The legislation in ACT, Victoria and Queensland effectively entrench this type of treatment as the only option available.  This life changing treatment is explicitly protected in law, any alternative treatments, including “watchful waiting” are potentially criminal acts.  While we don’t expect mass prosecutions the effect of the threat of jail arising from subsequent complaints by a patient will make most health practitioners reluctant to explore alternative pathways.

Keira Bell, the young woman at the heart of the case in the UK, said of the decision:

“It was a judgment that will protect vulnerable young people. I wish that it had been made for me before I embarked on the devastating experiment of puberty blockers. My life would be very different today. … My hope was that outside of the noise of the culture wars the court would shine a light on this harmful experiment on vulnerable children and young people. These drugs seriously harmed me in more ways than one and they have harmed many more particularly young girls and women.”

While that UK decision was overturned on legal technicalities the observations made and noted above were not affected.

The legislation in Queensland, ACT and Victoria extinguish that hope.

There are increasing numbers of “Keiras” around the world, including within Australia.  Some of their stories are available here, but they are increasingly being documented around the world – despite considerable opposition.

The evidence being claimed to support the legislation is largely a 2018 publication by activist groups with support from La Trobe University, the origin of the deceitful and discredited ‘Safe Schools Program’. The report was based on untested claims now dating back up to 40 years, of 15 ‘survivors’ recruited through ‘social media, LBGTI media reportage of the project, and through various LGBTI, queer and ex-gay survivor networks’. This is used to support claims that this legislation “will save lives” by those such as the now Victorian Equal Opportunity and Human Rights  Commissioner, Ro Allen.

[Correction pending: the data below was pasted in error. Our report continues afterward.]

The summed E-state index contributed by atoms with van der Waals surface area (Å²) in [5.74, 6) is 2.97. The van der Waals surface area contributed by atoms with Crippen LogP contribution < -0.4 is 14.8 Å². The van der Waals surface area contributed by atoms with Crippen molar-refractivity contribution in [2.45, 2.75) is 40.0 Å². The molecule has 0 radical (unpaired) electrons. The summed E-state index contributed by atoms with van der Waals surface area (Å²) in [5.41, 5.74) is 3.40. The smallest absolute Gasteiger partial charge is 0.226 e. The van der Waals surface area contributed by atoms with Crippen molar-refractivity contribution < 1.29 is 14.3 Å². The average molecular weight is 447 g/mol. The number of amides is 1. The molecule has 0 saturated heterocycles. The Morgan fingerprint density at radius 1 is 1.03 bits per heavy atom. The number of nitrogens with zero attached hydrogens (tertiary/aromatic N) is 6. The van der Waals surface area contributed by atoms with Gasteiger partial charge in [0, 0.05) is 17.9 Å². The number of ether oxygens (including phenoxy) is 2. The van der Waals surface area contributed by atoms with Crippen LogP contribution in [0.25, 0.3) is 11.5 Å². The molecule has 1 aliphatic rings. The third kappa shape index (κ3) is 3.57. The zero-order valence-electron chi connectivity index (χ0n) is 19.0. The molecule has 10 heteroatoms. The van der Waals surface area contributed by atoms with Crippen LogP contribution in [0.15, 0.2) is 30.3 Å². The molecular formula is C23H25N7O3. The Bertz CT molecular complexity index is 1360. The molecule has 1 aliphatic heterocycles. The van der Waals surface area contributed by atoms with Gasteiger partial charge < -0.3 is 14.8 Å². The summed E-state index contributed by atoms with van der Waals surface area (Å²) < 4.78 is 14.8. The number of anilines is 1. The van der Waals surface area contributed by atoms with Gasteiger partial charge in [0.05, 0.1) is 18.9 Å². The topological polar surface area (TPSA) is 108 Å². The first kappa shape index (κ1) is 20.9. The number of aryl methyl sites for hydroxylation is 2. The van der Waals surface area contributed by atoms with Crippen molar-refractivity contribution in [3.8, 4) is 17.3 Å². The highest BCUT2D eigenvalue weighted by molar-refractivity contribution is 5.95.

The 2018 publication ignored the voices of those who have had a different experience, such as the 78 participants in a 2021 publication.  While sharing some of the same methodological shortcomings, it documents very different results, including a marked reduction in suicidal ideation –

“IT IS OF FUNDAMENTAL IMPORTANCE TO NOTE FROM THE STATISTICS OF THIS STUDY THAT BEING ABLE TO CHANGE THEIR SEXUAL ORIENTATION OR GENDER IDENTITY HAS POTENTIALLY SAVED MANY OF THESE PARTICIPANTS’ LIVES. 75.6% OF PARTICIPANTS HAD A NOTABLE AVERAGE BASELINE REDUCTION IN SUICIDAL IDEATION OF 39%.”

A 2018 peer-reviewed study of 1500 people found change therapy did not increase harm behaviours.

After “sexual orientation change efforts” (SOCE), the study found that the non-SOCE group was statistically indistinguishable from the SOCE group on seven factors: substance abuse; alcohol dependence, self-harm; suicide ideation; suicide planning; suicide intentions; or suicide attempts.

The authors state that “sexual minority persons who had undergone failed SOCE therapy did not suffer higher psychological or social harm. Concerns to restrict or ban SOCE due to elevated harm are unfounded.”

In 2021, a ground-breaking Australian study revealed that children with gender dysphoria were presenting with severe behavioural issues that clinicians believed were entangled with their dysphoria.

The 5-year study of 79 children with gender dysphoria was conducted at a children’s hospital in Westmead, Sydney.

The study authors noted that “Key challenges faced by the clinicians included … the difficulties of untangling gender dysphoria from comorbid factors such as anxiety, depression, and sexual abuse.”

They conclude that their results strongly support a “biopsychosocial, trauma-informed model of mental health care” which is necessary to address “unresolved trauma and loss, the maintenance of subjective well-being, and the development of the self.”